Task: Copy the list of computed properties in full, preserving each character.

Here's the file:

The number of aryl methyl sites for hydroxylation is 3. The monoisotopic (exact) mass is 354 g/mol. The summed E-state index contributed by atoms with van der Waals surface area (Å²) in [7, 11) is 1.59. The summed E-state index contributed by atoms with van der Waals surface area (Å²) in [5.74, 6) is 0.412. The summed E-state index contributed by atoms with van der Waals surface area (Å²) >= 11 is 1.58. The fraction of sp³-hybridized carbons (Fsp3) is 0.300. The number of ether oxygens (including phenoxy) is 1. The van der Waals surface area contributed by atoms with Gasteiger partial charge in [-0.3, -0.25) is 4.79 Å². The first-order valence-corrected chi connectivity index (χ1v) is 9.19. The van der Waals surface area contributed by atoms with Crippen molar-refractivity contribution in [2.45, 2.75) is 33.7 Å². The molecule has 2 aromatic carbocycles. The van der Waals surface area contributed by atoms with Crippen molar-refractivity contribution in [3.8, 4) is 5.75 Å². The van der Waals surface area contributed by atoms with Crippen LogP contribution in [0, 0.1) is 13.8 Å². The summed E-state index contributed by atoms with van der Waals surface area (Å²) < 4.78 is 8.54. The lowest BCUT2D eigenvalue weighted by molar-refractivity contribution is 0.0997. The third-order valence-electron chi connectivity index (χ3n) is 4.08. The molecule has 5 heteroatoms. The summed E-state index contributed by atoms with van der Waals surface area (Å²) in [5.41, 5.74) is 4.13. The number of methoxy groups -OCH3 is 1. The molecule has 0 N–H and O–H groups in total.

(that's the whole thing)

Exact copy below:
The number of aryl methyl sites for hydroxylation is 3. The monoisotopic (exact) mass is 354 g/mol. The summed E-state index contributed by atoms with van der Waals surface area (Å²) in [7, 11) is 1.59. The summed E-state index contributed by atoms with van der Waals surface area (Å²) in [5.74, 6) is 0.412. The summed E-state index contributed by atoms with van der Waals surface area (Å²) >= 11 is 1.58. The fraction of sp³-hybridized carbons (Fsp3) is 0.300. The number of ether oxygens (including phenoxy) is 1. The van der Waals surface area contributed by atoms with Gasteiger partial charge in [-0.3, -0.25) is 4.79 Å². The first-order valence-corrected chi connectivity index (χ1v) is 9.19. The van der Waals surface area contributed by atoms with Crippen molar-refractivity contribution in [2.45, 2.75) is 33.7 Å². The molecule has 2 aromatic carbocycles. The van der Waals surface area contributed by atoms with Crippen molar-refractivity contribution in [3.8, 4) is 5.75 Å². The van der Waals surface area contributed by atoms with Crippen LogP contribution in [0, 0.1) is 13.8 Å². The summed E-state index contributed by atoms with van der Waals surface area (Å²) < 4.78 is 8.54. The lowest BCUT2D eigenvalue weighted by molar-refractivity contribution is 0.0997. The third-order valence-electron chi connectivity index (χ3n) is 4.08. The molecule has 5 heteroatoms. The summed E-state index contributed by atoms with van der Waals surface area (Å²) in [5.41, 5.74) is 4.13. The number of methoxy groups -OCH3 is 1. The molecule has 0 N–H and O–H groups in total.